If you’re in the business of selling houses, you’ve probably seen some frenetic activity during the Stamp Duty holiday period. If your focus is lettings, things may have been a bit slower. Whatever your specialism, it’s likely you’re starting to think long-term about how you shape your agency post-lockdown. And the key to this lies in data – the valuable information about your customers and how they interact with you, which is already at your disposal.
With so much information out there, and much of it free, trawling for the useful and relevant among the meaningless can feel overwhelming. So, to keep things simple, there are four main data sources, which will help you understand your customers, generate leads and make conversion happen…
1 Understanding sales trends
Keep ahead of the game by understanding the properties which are selling and being let now. Look at your own sales and rental data, but also the bigger picture – know what the stats from Rightmove and other portals say about your patch, and nationally. Throughout 2020, peoples’ needs and wants shifted as lockdown and working from home pushed buyers and tenants towards properties with office space and gardens. By understanding the data, you can predict trends like this as they apply to your area. Then target the vendors and landlords who can deliver you the right properties to market.
2 Looking to your loyal customers
Whatever sector you’re operating in, you’ll find that consumers are, in general, happiest in their comfort zone; going back to the businesses they know and trust. In most industries repeat sales reports give marketing teams the knowledge they need to offer a personalised service to loyal customers – something which surveys show a good two thirds of us prefer.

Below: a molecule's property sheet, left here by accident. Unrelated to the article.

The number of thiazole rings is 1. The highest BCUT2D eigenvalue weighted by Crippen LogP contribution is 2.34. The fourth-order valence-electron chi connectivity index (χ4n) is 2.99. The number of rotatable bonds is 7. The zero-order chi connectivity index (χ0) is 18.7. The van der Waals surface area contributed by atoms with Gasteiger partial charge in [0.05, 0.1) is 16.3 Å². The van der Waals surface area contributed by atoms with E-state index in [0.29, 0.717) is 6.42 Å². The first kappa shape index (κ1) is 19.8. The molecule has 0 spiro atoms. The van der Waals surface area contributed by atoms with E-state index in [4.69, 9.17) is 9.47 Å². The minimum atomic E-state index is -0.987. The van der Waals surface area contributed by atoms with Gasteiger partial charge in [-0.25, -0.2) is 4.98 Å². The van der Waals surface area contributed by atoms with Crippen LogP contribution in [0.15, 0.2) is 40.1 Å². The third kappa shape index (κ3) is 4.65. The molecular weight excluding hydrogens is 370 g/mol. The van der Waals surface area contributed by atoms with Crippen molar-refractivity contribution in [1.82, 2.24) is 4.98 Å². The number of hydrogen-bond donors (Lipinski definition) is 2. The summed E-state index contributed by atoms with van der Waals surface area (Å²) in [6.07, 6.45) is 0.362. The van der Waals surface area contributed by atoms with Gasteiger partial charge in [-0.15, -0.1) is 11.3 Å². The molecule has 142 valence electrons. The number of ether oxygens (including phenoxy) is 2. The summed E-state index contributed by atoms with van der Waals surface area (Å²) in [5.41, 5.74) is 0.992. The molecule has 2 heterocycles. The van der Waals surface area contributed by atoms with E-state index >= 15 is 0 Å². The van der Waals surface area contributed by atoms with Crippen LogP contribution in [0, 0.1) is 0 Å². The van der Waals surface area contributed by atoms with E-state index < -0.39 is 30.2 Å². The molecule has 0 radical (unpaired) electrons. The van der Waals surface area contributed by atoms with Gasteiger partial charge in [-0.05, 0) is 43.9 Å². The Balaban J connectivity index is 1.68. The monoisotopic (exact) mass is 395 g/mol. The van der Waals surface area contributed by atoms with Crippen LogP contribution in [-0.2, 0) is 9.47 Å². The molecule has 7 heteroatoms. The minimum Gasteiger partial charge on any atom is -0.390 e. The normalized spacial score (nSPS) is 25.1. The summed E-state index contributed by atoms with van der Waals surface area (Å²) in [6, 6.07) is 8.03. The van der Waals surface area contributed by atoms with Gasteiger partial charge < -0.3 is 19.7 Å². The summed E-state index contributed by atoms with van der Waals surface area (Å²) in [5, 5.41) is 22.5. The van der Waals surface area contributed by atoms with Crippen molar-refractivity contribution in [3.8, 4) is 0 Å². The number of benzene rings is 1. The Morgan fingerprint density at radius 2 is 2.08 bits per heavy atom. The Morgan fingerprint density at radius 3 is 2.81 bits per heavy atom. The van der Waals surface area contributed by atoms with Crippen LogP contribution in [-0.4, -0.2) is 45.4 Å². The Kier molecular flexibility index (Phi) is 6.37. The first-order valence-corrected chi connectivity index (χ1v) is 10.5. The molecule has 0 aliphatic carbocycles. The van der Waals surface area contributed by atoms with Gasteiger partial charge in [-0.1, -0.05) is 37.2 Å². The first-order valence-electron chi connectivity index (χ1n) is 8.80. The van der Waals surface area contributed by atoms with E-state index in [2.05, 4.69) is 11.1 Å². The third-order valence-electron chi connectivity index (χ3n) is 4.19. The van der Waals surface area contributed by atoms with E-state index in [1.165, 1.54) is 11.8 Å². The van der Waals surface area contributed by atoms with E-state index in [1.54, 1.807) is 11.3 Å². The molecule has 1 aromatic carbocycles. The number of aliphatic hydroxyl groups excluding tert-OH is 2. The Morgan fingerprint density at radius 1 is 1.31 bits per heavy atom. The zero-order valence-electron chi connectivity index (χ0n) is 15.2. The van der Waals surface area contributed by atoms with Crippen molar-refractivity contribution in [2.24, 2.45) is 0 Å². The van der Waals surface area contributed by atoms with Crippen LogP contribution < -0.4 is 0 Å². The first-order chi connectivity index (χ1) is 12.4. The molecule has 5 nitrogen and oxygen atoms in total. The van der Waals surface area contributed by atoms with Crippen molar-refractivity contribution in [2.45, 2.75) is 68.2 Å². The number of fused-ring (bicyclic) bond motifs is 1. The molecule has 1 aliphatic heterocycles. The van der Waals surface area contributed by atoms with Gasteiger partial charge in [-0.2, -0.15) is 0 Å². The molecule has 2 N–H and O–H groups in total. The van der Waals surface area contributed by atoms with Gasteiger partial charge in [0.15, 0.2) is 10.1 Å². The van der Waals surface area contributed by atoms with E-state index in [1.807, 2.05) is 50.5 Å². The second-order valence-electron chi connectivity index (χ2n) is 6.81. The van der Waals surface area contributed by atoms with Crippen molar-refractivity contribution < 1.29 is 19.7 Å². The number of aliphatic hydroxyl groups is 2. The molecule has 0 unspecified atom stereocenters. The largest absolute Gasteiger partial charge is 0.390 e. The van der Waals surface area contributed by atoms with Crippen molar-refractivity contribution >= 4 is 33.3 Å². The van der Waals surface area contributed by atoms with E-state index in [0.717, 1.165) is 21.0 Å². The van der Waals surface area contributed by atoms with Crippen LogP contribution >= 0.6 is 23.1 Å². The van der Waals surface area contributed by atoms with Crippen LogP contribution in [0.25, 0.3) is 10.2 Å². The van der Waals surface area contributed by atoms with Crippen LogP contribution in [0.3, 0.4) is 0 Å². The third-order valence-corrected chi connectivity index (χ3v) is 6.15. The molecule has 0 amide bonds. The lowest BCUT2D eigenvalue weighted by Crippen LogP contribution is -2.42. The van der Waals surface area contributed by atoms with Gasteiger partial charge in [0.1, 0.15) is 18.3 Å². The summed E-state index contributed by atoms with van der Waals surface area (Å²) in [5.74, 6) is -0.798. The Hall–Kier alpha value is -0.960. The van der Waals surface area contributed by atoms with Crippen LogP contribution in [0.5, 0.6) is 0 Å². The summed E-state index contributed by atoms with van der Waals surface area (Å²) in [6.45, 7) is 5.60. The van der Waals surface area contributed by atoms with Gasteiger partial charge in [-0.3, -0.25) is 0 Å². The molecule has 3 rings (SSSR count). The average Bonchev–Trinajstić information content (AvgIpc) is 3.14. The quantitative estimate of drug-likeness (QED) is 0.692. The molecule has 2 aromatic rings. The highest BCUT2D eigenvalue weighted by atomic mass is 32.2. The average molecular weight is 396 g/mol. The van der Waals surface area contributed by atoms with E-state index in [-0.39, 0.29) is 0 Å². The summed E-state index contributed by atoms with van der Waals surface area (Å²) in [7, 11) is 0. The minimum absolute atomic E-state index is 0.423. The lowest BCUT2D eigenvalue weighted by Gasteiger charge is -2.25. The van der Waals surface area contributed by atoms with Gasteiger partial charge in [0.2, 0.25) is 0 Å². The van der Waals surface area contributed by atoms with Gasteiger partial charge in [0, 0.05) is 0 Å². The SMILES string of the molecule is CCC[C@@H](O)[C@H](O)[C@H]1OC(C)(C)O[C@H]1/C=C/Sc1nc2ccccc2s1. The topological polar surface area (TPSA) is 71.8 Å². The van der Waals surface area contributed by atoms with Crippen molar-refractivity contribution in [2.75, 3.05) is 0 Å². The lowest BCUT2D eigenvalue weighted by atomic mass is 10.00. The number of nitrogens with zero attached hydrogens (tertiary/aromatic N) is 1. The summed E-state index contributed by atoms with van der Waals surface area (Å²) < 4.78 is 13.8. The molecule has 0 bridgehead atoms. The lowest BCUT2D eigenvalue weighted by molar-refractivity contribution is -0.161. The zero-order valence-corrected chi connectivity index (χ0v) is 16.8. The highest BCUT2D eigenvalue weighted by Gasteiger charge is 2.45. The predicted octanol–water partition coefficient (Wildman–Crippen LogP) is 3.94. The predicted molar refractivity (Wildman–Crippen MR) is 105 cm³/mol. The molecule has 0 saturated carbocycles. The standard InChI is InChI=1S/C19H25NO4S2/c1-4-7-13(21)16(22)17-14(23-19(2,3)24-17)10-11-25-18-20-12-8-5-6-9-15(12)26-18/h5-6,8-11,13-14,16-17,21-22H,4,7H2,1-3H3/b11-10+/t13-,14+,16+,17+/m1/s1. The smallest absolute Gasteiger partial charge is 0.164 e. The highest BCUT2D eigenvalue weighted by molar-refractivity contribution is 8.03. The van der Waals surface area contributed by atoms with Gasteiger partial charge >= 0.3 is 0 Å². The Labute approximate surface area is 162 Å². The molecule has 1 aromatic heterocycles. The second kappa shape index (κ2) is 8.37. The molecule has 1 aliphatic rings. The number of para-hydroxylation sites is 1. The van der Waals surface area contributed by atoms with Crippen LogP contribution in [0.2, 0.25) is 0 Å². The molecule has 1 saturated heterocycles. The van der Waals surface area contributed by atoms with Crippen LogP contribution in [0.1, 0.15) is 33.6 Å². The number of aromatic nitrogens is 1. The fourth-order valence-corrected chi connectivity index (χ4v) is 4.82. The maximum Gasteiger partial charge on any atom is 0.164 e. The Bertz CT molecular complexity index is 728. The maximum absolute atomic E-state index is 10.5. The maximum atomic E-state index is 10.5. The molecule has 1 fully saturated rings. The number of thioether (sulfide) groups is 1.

The valuable information about your customers and how they interact with you, is already at your disposal.
Learning from your repeat customers isn’t so easy when you’re selling houses – a purchase most of us don’t make that often. But there are still things you can do to find out what makes happy customers tick, by building surveys and feedback mechanisms into your customer journey, for example.
Where landlords are concerned, understanding their motivation will help you work with them to increase their portfolios, and benefit from the enhanced services you wish to up-sell.
3 Interrogate your social conversion rates
An active and engaging social media presence is an essential part of estate agent marketing these days. So, it’s handy that social is eminently trackable in terms of data. You need to analyse your posts to see what’s working and consider changing your strategy if it’s not; ask if you’re on the right platforms for your audience and if your posts resonating with them.
Beware, though, of vanity metrics. Everyone likes to be liked, but the richest data is in the people clicking through to view your properties, read your blog and join your mailing, or even better, book a valuation.
Really interrogate these stats to avoid wasting time, resources and money on a platform that’s not converting for you. Equally, use the data to understand where a little extra push – better photos, a more engaging post and some additional spend on boosting – could bring great results.
4 Don’t ignore content metrics
Content marketing – the blogs, videos and other rich content you’re using to build brand recognition and nurture relationships with your target customers – is a crucial part of your strategy. Tracking it is a little more nebulous than black and white sales metrics, but still very possible. The key things you’re looking for are consumption, sharing, lead generation, and sales.
Use Google Analytics to find out which posts are grabbing people’s attention and if your SEO strategy is working. And look at shares and comments to see if your content is resonating with people.
It’s always an idea to include lead magnets with your content. These are the messages or pop-ups, which draw people to join your mailing list in return for something valuable; an e-book or place on a webinar, for example. Tracking lead magnets is another important way to measure the success of your content but ultimately, you need to look at sales too. The people who’ve signed up as a vendor or landlord after finding your content are definitely worthy of some careful analysis.
It’s easy to find yourself working so hard on the here and now that you forget to analyse the conversations and sales you’ve made. Don’t make this mistake; from who’s reading your blog to why that vendor asked for a valuation ten years on, there’s always something new to learn from your data, so use it.